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  #1  
Old 09-21-2017, 01:55 PM
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Default Best way to handle a few million JSON files?

I have a few million JSON files that I have to text mine, scattered across a bunch of folders. It's about 2 TB worth of data.

The data in each file are semi-structured, but the structure is consistent across all the files. Should I just mine the data in its native JSON format, or should I aggregate it all into 2 SQL tables and then text mine? Some of the fields have unstructured text, others are structured.
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Old 09-21-2017, 04:32 PM
DiscreteAndDiscreet DiscreteAndDiscreet is offline
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XML, JSON, and Lisp S-expression data all have an underlying tree structure that has no simple equivalent in tabular data. If each record is identical in its structure, that doesn't matter, since you can flatten the data into a table and you would still be able to restore the original structure by outputting the fixed format for each row. Data transformations that are reversible are your friend because any time you use them, there isn't anything left behind in the previous format which isn't maintained in the translation. If you can establish that a data transformation only mangles data that you don't care about, use it if it makes your life significantly easier.

Evaluate the data on this basis and translate the data into a format that you are comfortable working with using methods that preserve original content that you need. You may need to review a statistically representative sample of the entire dataset to figure out what you need to worry about. It's up to you to figure out what statistically representative means, but it probably doesn't mean the first 100 records in the first file in each folder. Writing a program that picks a random record from a random file in a random directory may be a useful start in itself.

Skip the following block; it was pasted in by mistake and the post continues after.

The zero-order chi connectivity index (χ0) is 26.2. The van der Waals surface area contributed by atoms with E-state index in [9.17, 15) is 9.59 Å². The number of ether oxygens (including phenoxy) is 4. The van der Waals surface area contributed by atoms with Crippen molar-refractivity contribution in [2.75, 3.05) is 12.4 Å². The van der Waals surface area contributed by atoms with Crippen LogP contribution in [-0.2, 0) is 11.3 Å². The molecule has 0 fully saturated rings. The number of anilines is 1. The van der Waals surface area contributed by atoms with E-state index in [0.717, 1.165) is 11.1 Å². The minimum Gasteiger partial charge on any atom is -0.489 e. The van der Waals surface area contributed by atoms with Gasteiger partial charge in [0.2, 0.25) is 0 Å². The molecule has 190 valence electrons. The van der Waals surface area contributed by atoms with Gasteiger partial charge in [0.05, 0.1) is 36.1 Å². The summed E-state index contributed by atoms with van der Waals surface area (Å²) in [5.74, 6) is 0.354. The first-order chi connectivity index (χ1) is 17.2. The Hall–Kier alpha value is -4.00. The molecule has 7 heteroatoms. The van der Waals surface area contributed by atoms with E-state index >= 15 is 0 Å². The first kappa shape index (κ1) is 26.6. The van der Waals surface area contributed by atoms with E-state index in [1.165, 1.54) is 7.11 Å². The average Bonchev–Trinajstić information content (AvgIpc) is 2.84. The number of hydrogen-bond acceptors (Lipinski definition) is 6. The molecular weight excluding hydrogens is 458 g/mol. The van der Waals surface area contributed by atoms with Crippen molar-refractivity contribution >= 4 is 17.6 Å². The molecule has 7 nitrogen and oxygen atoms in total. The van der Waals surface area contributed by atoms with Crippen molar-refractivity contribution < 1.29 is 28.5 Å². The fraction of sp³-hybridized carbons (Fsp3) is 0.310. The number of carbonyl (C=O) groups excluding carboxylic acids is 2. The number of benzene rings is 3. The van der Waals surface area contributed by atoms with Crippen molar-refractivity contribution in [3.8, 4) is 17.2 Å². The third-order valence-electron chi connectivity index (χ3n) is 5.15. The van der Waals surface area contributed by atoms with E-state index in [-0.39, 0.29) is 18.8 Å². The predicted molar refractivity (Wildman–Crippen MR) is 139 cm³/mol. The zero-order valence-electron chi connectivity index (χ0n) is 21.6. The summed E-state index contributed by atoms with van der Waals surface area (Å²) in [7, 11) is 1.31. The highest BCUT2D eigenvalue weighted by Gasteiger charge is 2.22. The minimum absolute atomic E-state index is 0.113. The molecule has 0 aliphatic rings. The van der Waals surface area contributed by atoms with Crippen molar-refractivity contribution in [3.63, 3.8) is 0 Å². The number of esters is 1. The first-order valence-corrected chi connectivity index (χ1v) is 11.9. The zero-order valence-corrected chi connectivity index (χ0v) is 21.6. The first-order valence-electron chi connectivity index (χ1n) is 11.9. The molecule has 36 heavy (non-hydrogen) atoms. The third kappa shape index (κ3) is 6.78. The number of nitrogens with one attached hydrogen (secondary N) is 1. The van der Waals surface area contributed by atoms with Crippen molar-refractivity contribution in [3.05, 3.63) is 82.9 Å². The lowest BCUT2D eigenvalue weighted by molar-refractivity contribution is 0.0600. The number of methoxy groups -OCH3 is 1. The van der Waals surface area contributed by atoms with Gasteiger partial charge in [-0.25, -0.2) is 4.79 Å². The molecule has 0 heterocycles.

Working with unstructured and semi-structured text, you probably want to use regular expressions to identify categories of text values. I think quality of regular expression support varies by SQL implementation but I think anything but Access should have something decent. JS has good native support so that would be a point toward making JS a tool you're familiar with.

Remember that as time invested in a text processing project increases, the software written asymptotically approaches a parser for an informally specified grammar. There are in fact parser generators that will allow you to parse text from a formally specified grammar. There is some place to go if you start to feel like you are reinventing the wheel.
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Old 09-21-2017, 07:28 PM
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Originally Posted by DiscreteAndDiscreet View Post
XML, JSON, and Lisp S-expression data all have an underlying tree structure that has no simple equivalent in tabular data. If each record is identical in its structure, that doesn't matter, since you can flatten the data into a table and you would still be able to restore the original structure by outputting the fixed format for each row. Data transformations that are reversible are your friend because any time you use them, there isn't anything left behind in the previous format which isn't maintained in the translation. If you can establish that a data transformation only mangles data that you don't care about, use it if it makes your life significantly easier.